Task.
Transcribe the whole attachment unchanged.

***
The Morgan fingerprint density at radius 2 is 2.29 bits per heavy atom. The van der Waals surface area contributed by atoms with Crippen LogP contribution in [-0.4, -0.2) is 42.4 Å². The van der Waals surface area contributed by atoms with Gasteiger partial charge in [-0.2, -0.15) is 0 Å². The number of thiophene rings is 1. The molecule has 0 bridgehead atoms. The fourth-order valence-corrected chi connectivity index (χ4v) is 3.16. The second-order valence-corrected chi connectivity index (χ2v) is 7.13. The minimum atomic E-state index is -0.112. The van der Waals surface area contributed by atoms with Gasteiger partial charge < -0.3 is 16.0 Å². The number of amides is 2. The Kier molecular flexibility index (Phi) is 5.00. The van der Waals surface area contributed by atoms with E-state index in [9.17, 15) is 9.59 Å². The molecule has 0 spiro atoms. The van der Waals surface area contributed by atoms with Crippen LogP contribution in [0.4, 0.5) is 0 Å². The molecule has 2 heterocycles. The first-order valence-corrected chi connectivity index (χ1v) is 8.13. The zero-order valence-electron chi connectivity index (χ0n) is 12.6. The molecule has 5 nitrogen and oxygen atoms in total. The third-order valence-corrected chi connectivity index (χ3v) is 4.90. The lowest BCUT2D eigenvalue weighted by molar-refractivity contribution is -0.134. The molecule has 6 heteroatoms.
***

The Morgan fingerprint density at radius 2 is 2.29 bits per heavy atom. The van der Waals surface area contributed by atoms with Crippen LogP contribution in [-0.4, -0.2) is 42.4 Å². The van der Waals surface area contributed by atoms with Gasteiger partial charge in [-0.2, -0.15) is 0 Å². The number of thiophene rings is 1. The molecule has 0 bridgehead atoms. The fourth-order valence-corrected chi connectivity index (χ4v) is 3.16. The second-order valence-corrected chi connectivity index (χ2v) is 7.13. The minimum atomic E-state index is -0.112. The van der Waals surface area contributed by atoms with Gasteiger partial charge < -0.3 is 16.0 Å². The number of amides is 2. The Kier molecular flexibility index (Phi) is 5.00. The van der Waals surface area contributed by atoms with E-state index in [9.17, 15) is 9.59 Å². The molecule has 0 spiro atoms. The van der Waals surface area contributed by atoms with Crippen LogP contribution in [0.4, 0.5) is 0 Å². The molecule has 2 heterocycles. The first-order valence-corrected chi connectivity index (χ1v) is 8.13. The zero-order valence-electron chi connectivity index (χ0n) is 12.6. The molecule has 5 nitrogen and oxygen atoms in total. The third-order valence-corrected chi connectivity index (χ3v) is 4.90. The lowest BCUT2D eigenvalue weighted by molar-refractivity contribution is -0.134. The molecule has 6 heteroatoms.